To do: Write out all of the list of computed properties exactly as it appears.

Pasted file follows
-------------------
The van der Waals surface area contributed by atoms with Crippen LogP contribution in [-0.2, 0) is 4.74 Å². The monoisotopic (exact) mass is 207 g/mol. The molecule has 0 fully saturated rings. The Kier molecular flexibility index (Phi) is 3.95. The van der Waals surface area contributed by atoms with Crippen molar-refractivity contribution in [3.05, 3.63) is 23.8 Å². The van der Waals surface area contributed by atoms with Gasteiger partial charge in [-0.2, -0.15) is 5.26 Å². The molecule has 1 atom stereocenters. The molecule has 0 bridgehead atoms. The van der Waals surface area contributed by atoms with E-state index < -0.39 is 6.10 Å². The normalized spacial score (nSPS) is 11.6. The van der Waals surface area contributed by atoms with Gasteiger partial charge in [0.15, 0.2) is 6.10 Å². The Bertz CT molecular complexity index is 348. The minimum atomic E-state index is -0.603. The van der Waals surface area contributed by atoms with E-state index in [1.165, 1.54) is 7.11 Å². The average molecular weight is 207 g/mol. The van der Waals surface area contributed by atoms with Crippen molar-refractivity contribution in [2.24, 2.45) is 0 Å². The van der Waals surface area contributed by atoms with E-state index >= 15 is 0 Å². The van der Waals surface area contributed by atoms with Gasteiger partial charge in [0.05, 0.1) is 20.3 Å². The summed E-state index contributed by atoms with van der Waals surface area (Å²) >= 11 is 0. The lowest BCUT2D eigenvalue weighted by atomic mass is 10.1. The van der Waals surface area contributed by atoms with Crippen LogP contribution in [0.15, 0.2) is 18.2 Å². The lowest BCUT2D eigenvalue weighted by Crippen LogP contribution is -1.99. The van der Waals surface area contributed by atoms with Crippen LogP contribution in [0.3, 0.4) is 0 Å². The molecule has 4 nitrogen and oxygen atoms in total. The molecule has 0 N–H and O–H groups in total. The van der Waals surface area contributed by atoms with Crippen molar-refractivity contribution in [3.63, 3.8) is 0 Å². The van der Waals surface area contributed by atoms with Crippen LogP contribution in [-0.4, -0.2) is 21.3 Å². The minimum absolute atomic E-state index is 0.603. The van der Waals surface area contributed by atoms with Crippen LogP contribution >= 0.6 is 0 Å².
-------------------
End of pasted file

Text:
The van der Waals surface area contributed by atoms with Crippen LogP contribution in [-0.2, 0) is 4.74 Å². The monoisotopic (exact) mass is 207 g/mol. The molecule has 0 fully saturated rings. The Kier molecular flexibility index (Phi) is 3.95. The van der Waals surface area contributed by atoms with Crippen molar-refractivity contribution in [3.05, 3.63) is 23.8 Å². The van der Waals surface area contributed by atoms with Gasteiger partial charge in [-0.2, -0.15) is 5.26 Å². The molecule has 1 atom stereocenters. The molecule has 0 bridgehead atoms. The van der Waals surface area contributed by atoms with E-state index < -0.39 is 6.10 Å². The normalized spacial score (nSPS) is 11.6. The van der Waals surface area contributed by atoms with Gasteiger partial charge in [0.15, 0.2) is 6.10 Å². The Bertz CT molecular complexity index is 348. The minimum atomic E-state index is -0.603. The van der Waals surface area contributed by atoms with E-state index in [1.165, 1.54) is 7.11 Å². The average molecular weight is 207 g/mol. The van der Waals surface area contributed by atoms with Crippen molar-refractivity contribution in [2.24, 2.45) is 0 Å². The van der Waals surface area contributed by atoms with E-state index >= 15 is 0 Å². The van der Waals surface area contributed by atoms with Gasteiger partial charge in [0.05, 0.1) is 20.3 Å². The summed E-state index contributed by atoms with van der Waals surface area (Å²) >= 11 is 0. The lowest BCUT2D eigenvalue weighted by atomic mass is 10.1. The van der Waals surface area contributed by atoms with Crippen LogP contribution in [0.15, 0.2) is 18.2 Å². The lowest BCUT2D eigenvalue weighted by Crippen LogP contribution is -1.99. The van der Waals surface area contributed by atoms with Crippen LogP contribution in [0.3, 0.4) is 0 Å². The molecule has 4 nitrogen and oxygen atoms in total. The molecule has 0 N–H and O–H groups in total. The van der Waals surface area contributed by atoms with Crippen molar-refractivity contribution in [3.63, 3.8) is 0 Å². The van der Waals surface area contributed by atoms with Crippen LogP contribution in [-0.4, -0.2) is 21.3 Å². The minimum absolute atomic E-state index is 0.603. The van der Waals surface area contributed by atoms with Crippen LogP contribution >= 0.6 is 0 Å².